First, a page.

Partial equilibrium economic models, including GTM (Sohngen et al 1999), DIMA/G4M (Kindermann et al 2006), GCOMAP (Sathaye et al 2006), and GLOBIOM (Gusti et al 2008), have estimated the impacts of climate policies on carbon fluxes from global forests and agriculture. General equilibrium models that incorporate land use at the global (e.g. Hertel et al 2009) or national (e.g. Cattaneo 2001) scale enable examination of a broader suite of policy levers for climate change mitigation and more complex mix of market interactions. Integrated economy climate models have been used to evaluate the potential role of reduced deforestation and other land based activities within a least-cost portfolio of mitigation options (see Rose et al 2007 and Fisher et al 2007 for a review). And more recently, researchers have examined the impacts of linking REDD credits within a global carbon market (Eliasch 2008, Angers and Sathaye 2008, Bosetti et al 2009).

We complement previous analyses by developing a model to explicitly analyze the incentives that countries would face under an international REDD mechanism. These incentives not only depend on carbon price, but also depend on reference levels, which influence countries' decisions whether or not to participate in REDD. Leakage, the displacement of deforestation activities, is endogenous in the model through global demand for the agriculture and timber output of frontier land. This stylized model is parameterized using global data sets on factors relevant to REDD, including forest cover and forest cover change, forest and soil carbon density, and opportunity cost of agriculture and timberNote7. This letter compares the impacts of a simulated REDD mechanism on emissions reductions from deforestationNote8 below estimated business-as-usual emissions rates and cost per emissions reduction across REDD reference level designs.

2. REDD reference level designs and incentives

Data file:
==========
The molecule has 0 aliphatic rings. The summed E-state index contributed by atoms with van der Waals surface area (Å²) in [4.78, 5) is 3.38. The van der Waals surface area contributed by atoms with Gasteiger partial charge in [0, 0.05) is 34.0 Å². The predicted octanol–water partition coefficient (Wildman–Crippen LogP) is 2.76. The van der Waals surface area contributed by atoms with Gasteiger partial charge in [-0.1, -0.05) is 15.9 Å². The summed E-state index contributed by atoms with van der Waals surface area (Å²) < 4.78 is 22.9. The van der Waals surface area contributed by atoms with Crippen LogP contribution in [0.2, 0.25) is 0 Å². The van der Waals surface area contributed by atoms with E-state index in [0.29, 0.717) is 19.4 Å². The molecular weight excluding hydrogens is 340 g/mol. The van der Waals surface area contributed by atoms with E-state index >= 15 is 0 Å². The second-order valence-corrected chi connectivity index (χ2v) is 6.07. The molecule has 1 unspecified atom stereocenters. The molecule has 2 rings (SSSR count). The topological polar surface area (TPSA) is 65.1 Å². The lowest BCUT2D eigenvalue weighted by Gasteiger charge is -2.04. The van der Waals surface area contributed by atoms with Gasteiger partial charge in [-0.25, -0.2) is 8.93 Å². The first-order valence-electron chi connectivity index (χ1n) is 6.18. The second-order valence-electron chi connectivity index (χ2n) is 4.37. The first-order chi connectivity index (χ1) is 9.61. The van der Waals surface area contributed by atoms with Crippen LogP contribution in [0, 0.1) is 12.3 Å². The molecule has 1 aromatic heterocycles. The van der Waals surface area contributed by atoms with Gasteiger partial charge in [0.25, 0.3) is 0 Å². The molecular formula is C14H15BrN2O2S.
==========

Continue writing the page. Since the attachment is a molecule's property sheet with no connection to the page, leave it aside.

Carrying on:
Different REDD reference level design proposals will lead to differing incentives for countries to reduce or increase deforestation. In this analysis we consider six national reference level designsNote9 (table 1). In the simplest reference level design, a country's reference level is equal to its average national emissions from deforestation over a recent historical reference period, as in one variant of the original `compensated reduction' proposal (Santilli et al 2005). Extending positive incentives only to countries with historically high rates of deforestation risks displacement of deforestation activities, or `leakage', to countries with historically low deforestation rates, including `high forest, low deforestation' (HFLD) countries as termed by da Fonseca et al (2007). Proposals have attempted to address leakage by extending higher than historical reference levels to countries with historically low deforestation rates (Santilli et al 2005, Mollicone et al 2007). When the sum of national reference levels is greater than the global business as usual emissions rates, there is the possibility that there could be more credits generated than emissions reduced at the global level, compromising additionality. To maintain additionality, Strassburg et al (2009) proposed a `combined incentives' mechanism which maintains the sum of national references levels equal to the global reference level through a flexible combination of higher reference levels for countries with historically low deforestation rates and lower reference levels for countries with historically high deforestation rates. As an alternative, Cattaneo (2008) proposed withholding some fraction from the price paid for emissions reductions. The funds raised through the withholding would be distributed to forest countries in the form of payments for forest stocks. Historical deforestation rates are unlikely to be a perfect predictor of business as usual emissions and reference levels. Ashton et al (2008) proposed that `forward looking' reference levels be predicted using the annualized fraction of the volume of terrestrial carbon stock estimated to be at risk of emission in the long run, based on biophysical, economic and legal considerationsNote10. A cap-and-trade system for REDD (Eliasch 2008) would compensate countries for emissions below their reference level, but would also require capped countries to purchase credits to offset emissions above their reference level.